This summary table contains detailed information about research studies. Summary tables are a useful way to look at the science behind many breast cancer guidelines and recommendations. However, to get the most out of the tables, it’s important to understand some key concepts. Learn how to read a research table.
Introduction: Acupuncture uses small needles to apply pressure to specific points on the body.
Small randomized controlled trials have studied acupuncture and relief from hot flashes in breast cancer survivors and women never diagnosed with cancer. In these trials, women were randomly assigned to get true acupuncture or sham (fake) acupuncture. With sham acupuncture, the needles are placed at non-acupuncture points on the body.
To date, study findings are mixed. Some studies have shown acupuncture reduced hot flashes more than a sham treatment, while others have found no difference between the two.
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Learn about the strengths and weaknesses of different types of studies.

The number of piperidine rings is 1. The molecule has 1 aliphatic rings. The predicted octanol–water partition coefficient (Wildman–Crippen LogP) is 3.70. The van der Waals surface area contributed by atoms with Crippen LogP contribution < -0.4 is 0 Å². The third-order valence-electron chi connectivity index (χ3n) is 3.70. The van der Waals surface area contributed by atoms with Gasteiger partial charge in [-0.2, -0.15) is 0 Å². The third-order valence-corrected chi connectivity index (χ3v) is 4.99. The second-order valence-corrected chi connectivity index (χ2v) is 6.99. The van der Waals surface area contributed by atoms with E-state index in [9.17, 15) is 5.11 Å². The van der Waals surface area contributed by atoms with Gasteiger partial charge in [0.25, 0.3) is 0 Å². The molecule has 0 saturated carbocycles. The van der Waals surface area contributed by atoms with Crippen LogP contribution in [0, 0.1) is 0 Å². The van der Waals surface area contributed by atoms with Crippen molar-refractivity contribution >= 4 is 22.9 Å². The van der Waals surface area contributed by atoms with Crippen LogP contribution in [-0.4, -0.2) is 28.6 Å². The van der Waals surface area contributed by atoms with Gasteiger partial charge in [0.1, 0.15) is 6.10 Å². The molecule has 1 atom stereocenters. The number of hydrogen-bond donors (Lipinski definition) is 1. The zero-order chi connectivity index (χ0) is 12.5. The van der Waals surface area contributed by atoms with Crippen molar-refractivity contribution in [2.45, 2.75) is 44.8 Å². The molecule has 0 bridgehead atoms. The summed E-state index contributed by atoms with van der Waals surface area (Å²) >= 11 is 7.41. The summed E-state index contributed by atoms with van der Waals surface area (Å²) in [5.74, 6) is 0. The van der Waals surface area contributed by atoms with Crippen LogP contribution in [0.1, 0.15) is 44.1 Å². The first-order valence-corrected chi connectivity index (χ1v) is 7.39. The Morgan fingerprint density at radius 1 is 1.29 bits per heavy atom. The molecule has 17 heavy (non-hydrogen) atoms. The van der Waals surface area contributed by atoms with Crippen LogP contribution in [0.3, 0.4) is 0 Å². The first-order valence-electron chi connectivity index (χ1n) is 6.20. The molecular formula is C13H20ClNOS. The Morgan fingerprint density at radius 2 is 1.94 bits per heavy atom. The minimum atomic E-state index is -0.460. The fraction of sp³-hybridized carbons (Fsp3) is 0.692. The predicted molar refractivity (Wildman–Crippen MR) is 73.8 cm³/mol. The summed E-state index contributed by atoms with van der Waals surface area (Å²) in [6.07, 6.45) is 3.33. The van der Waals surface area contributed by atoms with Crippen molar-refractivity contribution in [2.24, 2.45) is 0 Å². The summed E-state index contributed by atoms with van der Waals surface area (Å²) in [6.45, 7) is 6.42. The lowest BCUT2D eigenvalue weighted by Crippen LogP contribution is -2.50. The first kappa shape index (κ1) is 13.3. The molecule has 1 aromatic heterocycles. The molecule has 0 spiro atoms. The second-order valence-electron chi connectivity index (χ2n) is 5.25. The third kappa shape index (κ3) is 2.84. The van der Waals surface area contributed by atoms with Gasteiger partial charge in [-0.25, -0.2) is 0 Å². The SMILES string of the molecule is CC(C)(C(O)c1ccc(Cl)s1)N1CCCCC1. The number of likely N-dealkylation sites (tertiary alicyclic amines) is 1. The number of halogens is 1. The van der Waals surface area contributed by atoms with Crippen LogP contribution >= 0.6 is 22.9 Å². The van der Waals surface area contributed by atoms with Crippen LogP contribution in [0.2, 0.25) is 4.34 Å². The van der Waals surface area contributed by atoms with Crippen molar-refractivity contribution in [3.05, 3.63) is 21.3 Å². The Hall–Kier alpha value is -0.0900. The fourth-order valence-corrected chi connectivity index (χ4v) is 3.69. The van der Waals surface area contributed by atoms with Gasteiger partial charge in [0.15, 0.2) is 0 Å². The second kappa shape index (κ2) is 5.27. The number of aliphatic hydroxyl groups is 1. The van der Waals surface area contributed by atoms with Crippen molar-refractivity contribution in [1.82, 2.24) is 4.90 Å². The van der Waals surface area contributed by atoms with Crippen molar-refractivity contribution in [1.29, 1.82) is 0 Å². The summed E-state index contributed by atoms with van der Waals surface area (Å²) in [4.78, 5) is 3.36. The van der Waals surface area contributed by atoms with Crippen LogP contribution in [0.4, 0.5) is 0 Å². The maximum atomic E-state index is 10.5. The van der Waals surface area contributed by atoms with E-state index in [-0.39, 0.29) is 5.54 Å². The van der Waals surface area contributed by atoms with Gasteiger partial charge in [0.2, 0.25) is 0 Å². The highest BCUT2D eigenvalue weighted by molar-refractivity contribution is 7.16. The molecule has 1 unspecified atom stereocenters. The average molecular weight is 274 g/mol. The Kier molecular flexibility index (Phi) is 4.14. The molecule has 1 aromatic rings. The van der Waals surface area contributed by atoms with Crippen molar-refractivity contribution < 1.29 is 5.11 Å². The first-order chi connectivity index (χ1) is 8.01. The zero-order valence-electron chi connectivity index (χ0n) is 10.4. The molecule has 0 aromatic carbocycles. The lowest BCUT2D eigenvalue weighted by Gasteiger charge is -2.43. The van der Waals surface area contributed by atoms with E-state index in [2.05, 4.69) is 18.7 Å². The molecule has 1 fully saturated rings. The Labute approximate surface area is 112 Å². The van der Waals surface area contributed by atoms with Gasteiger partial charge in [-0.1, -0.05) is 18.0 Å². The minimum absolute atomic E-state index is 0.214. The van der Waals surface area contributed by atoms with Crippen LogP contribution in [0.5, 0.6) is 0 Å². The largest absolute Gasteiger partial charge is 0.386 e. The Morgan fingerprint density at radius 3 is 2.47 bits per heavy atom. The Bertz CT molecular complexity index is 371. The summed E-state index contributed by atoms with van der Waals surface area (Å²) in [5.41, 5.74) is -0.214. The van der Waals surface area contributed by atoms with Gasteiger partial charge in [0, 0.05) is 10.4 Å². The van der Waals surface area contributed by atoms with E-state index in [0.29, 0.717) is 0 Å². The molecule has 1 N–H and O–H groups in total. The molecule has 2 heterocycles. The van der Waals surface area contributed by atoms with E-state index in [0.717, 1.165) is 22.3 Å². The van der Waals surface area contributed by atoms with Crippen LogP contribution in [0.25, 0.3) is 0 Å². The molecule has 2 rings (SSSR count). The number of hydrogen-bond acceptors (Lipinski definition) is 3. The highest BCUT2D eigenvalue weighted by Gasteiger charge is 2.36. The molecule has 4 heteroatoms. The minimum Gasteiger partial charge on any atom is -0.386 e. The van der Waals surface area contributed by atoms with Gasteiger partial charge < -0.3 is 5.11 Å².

Study selection criteria: Randomized controlled trials comparing true acupuncture with sham acupuncture with at least 70 participants and meta-analyses.
Table note: Relative risk above 1 indicates increased risk. Relative risk below 1 indicates decreased risk.
Study Population(number of participants)
True Acupuncture Reduced Hot Flashes More Than Sham Acupuncture?
Randomized controlled trials
Ee et al. 
327women never diagnosed with cancer
Vincent et al. 
103women never diagnosed with cancer
de Luca et al. 
81women never diagnosed with cancer
Liljegren et al. 
74 breast cancer survivors
Deng et al. 
72breast cancer survivors
Dodin et al. 
Chiu et al. 
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